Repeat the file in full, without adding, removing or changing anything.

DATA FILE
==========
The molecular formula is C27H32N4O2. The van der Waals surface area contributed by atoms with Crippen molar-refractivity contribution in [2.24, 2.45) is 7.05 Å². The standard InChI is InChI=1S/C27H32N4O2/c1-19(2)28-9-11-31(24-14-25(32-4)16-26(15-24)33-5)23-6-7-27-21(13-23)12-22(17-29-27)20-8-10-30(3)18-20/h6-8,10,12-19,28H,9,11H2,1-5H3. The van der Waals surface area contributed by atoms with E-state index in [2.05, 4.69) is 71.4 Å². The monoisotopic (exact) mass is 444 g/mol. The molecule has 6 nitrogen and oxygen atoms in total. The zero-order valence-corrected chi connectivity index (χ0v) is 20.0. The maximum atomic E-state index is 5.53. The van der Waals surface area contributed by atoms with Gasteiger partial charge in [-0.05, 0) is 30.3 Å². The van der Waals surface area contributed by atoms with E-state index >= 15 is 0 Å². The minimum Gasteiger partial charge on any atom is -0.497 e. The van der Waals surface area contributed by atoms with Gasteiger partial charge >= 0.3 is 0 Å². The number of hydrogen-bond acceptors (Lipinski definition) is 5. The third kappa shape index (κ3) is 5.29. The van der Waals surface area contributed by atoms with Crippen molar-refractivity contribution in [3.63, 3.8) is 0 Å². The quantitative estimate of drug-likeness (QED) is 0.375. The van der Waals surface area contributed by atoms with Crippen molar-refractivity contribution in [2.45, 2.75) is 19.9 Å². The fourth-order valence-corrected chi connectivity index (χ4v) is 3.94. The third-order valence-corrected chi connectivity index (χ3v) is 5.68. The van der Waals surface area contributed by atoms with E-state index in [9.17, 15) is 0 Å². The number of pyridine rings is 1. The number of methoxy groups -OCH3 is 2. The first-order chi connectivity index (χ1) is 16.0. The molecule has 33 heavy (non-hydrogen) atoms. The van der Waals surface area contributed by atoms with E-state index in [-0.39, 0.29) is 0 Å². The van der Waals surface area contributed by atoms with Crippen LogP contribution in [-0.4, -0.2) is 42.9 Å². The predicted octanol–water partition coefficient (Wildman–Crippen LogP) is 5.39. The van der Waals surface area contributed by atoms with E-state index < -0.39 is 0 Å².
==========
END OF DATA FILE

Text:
The molecular formula is C27H32N4O2. The van der Waals surface area contributed by atoms with Crippen molar-refractivity contribution in [2.24, 2.45) is 7.05 Å². The standard InChI is InChI=1S/C27H32N4O2/c1-19(2)28-9-11-31(24-14-25(32-4)16-26(15-24)33-5)23-6-7-27-21(13-23)12-22(17-29-27)20-8-10-30(3)18-20/h6-8,10,12-19,28H,9,11H2,1-5H3. The van der Waals surface area contributed by atoms with E-state index in [2.05, 4.69) is 71.4 Å². The monoisotopic (exact) mass is 444 g/mol. The molecule has 6 nitrogen and oxygen atoms in total. The zero-order valence-corrected chi connectivity index (χ0v) is 20.0. The maximum atomic E-state index is 5.53. The van der Waals surface area contributed by atoms with Gasteiger partial charge in [-0.05, 0) is 30.3 Å². The van der Waals surface area contributed by atoms with E-state index >= 15 is 0 Å². The minimum Gasteiger partial charge on any atom is -0.497 e. The van der Waals surface area contributed by atoms with Gasteiger partial charge >= 0.3 is 0 Å². The number of hydrogen-bond acceptors (Lipinski definition) is 5. The third kappa shape index (κ3) is 5.29. The van der Waals surface area contributed by atoms with Crippen molar-refractivity contribution in [3.63, 3.8) is 0 Å². The quantitative estimate of drug-likeness (QED) is 0.375. The van der Waals surface area contributed by atoms with Crippen molar-refractivity contribution in [2.45, 2.75) is 19.9 Å². The fourth-order valence-corrected chi connectivity index (χ4v) is 3.94. The third-order valence-corrected chi connectivity index (χ3v) is 5.68. The van der Waals surface area contributed by atoms with E-state index in [9.17, 15) is 0 Å². The number of pyridine rings is 1. The number of methoxy groups -OCH3 is 2. The first-order chi connectivity index (χ1) is 16.0. The molecule has 33 heavy (non-hydrogen) atoms. The van der Waals surface area contributed by atoms with E-state index in [-0.39, 0.29) is 0 Å². The van der Waals surface area contributed by atoms with Crippen LogP contribution in [-0.4, -0.2) is 42.9 Å². The predicted octanol–water partition coefficient (Wildman–Crippen LogP) is 5.39. The van der Waals surface area contributed by atoms with E-state index < -0.39 is 0 Å².